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A history of the Joshua Glover case (1898)

Rescue of Joshua Glover, a Runaway Slave


Joshua Glover was a Missouri slave who sought asylum in Racine in 1854. His master, learning his whereabouts, came to Wisconsin and, under the federal Fugitive Slave Law, had Glover arrested and placed in the Milwaukee County jail. Abolitionists from all around southeastern Wisconsin surrounded the jail, broke down its doors, and got Glover safely to Canada. Their ringleader, Waukesha editor Sherman Booth, was arrested for breaking the Fugitive Slave Law, and when he appealed to the Wisconsin Supreme Court, it denied the right of the federal government to enact legislation that would over-ride the state's own laws (essentially the argument Southern states would use six years later to secede from the Union). In this short document, journalist Henry Legler recounts the story of Joshua Glover and his escape to Canada in 1898 via the underground railroad.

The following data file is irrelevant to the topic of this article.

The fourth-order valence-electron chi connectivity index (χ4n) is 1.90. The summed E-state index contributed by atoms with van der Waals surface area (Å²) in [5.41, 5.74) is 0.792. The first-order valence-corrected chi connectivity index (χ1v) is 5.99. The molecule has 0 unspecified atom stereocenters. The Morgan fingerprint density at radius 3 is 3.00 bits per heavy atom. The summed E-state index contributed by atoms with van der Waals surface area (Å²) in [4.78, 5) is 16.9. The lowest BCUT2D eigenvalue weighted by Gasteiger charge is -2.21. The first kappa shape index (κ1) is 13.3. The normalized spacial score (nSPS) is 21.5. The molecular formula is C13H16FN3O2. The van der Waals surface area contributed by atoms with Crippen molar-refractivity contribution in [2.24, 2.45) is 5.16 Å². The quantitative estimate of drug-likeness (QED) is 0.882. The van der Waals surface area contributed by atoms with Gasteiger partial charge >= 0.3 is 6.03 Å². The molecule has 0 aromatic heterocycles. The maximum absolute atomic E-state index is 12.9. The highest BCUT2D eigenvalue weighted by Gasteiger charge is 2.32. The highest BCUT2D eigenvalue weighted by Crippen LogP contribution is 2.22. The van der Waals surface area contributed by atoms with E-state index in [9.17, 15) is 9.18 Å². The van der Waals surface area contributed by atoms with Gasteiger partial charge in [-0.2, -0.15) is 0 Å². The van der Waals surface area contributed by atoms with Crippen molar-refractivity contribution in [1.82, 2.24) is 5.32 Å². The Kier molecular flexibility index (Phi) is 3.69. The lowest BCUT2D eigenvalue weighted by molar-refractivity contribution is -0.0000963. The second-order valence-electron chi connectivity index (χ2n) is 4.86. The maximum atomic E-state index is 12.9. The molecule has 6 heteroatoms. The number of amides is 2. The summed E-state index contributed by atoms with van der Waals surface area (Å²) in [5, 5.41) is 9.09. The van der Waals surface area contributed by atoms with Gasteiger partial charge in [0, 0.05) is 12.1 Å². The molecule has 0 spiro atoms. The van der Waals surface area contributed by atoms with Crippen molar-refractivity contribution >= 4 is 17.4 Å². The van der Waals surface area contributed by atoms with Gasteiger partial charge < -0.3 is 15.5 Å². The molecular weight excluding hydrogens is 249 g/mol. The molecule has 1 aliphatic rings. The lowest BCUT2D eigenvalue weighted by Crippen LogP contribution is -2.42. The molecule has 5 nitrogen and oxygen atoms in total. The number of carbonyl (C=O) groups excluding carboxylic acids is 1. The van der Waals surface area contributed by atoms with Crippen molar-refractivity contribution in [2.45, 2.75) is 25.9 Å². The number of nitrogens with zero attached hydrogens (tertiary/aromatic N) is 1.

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Related Topics: Wisconsin in the Civil War Era
Abolition and Other Reforms
Creator: Legler, Henry E.
Pub Data: Excerpt from Leading Events of Wisconsin History. (Milwaukee: Sentinel, 1898): 226-229
Citation: Legler, Henry E. "Rescue of Joshua Glover, a Runaway Slave." Leading Events of Wisconsin History (Milwaukee: Sentinel, 1898): 226-229. Online facsimile at:  http://www.library.wisc.edu/etext/wireader/WER1124.html; Visited on: 4/18/2014
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